I have to make tough choices on public pay — Rishi Sunak

Spending Review

Spending Review

While presenting the 2020 spending review at the UK house of commons on Wednesday, Rishi Sunak, UK chancellor to the exchequer, the country's national treasury, said the pandemic will result in the shrinking of the UK economy by 11.3 percent and also lead to a rise in unemployment figures.

Unemployment is forecast to hit 2.6 million by the middle of 2021, official forecasts from the Office for Budget Responsibility (OBR) said. "In 2025, the economy will by three times smaller than expected".

The Chancellor said Northern Ireland's extra £920m was "new funding" which was more than double the £400m provided in the 2019 spending round.

"There may be light at the end of the tunnel regarding the health emergency, but the economic emergency has only just begun".

"This situation is clearly unsustainable over the medium term", Mr Sunak admitted.

Shadow Chancellor Anneliese Dodds
Shadow Chancellor Anneliese Dodds

The cut to the aid budget sees the Government reneging on a legal pledge and manifesto commitment to spend 0.7% of national income on development assistance.

"During a domestic fiscal emergency, when we need to prioritise our limited resources on jobs and public services, sticking rigidly to spending 0.7 per cent of our national income on overseas aid is hard to justify", Sunak said in a speech to parliament, pointing to record high peacetime borrowing levels.

Xavier Brice, CEO of Sustrans, said there is a "wider concerning disconnect" between the Government's aims and ambitions and the policies it is putting in place.

The Government faced condemnation from charities and a potential Tory revolt when legislation for the move comes before Parliament.

Other Tories critical of the move included former global development secretary Andrew Mitchell and chairman of the Commons defence committee Tobias Ellwood.

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It prompted Foreign Office minister Baroness Sugg to quit in protest and, in her resignation letter to Mr Johnson, she called it the "fundamentally wrong" move, telling the Prime Minister it would "diminish our power to influence other nations to do what is right".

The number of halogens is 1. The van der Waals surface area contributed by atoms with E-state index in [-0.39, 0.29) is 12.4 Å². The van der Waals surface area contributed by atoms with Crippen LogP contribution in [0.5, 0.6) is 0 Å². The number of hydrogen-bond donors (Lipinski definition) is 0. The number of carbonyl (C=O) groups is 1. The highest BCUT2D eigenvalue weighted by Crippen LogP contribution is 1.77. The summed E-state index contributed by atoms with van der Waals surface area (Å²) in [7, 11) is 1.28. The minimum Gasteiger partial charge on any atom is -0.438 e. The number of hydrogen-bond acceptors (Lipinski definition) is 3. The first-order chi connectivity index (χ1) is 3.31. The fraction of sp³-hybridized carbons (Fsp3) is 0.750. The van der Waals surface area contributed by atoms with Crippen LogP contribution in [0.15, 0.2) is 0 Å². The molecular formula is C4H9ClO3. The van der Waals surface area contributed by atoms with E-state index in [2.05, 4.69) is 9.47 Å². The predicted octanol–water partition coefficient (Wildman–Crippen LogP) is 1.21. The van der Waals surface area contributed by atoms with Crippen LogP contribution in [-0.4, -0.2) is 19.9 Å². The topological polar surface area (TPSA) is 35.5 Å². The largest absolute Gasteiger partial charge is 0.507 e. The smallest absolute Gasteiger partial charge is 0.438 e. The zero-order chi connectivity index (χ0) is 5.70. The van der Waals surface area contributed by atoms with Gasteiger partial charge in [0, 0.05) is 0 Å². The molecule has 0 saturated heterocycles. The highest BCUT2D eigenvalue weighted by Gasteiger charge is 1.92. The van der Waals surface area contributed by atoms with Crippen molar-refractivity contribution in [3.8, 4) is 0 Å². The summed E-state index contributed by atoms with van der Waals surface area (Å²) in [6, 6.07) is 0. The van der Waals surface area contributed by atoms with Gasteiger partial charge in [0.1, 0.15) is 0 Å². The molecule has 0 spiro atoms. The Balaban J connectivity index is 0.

Sunak's choices will set the tone for the ruling Conservative Party's approach to the fiscal legacy of the coronavirus.

To help cope with rising unemployment, the Chancellor set out a almost £3 billion Restart programme to help get people back into work.

Private sector wages have fallen as jobs have been lost, hours have been cut and workers have been furloughed, he said.

Next year some £55 billion was earmarked for public services dealing with the crisis, including an initial £18 billion for testing, personal protective equipment and vaccines.

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Ulster Bank chief economist Richard Ramsey said that despite the gains, total departmental spending will fall marginally year on year.

There will be £27 billion spent on economic infrastructure in 2021-22. It is a fraction of the £2 billion promised by the Government over this parliamentary term and we look forward to the funding increasing over the coming years to help us reach net-zero, tackle physical inactivity, reduce air pollution and create more liveable towns and cities.

Wales will also receive around £110 million less from Westminster in agriculture funding than the £350 million a year the country now receives from the European Union.

The chancellor said the United Kingdom will provide increased pay for healthcare workers in the country and low-income earners to cushion effect of the coronavirus.

"High as these costs are, the costs of inaction would have been far higher", he said.

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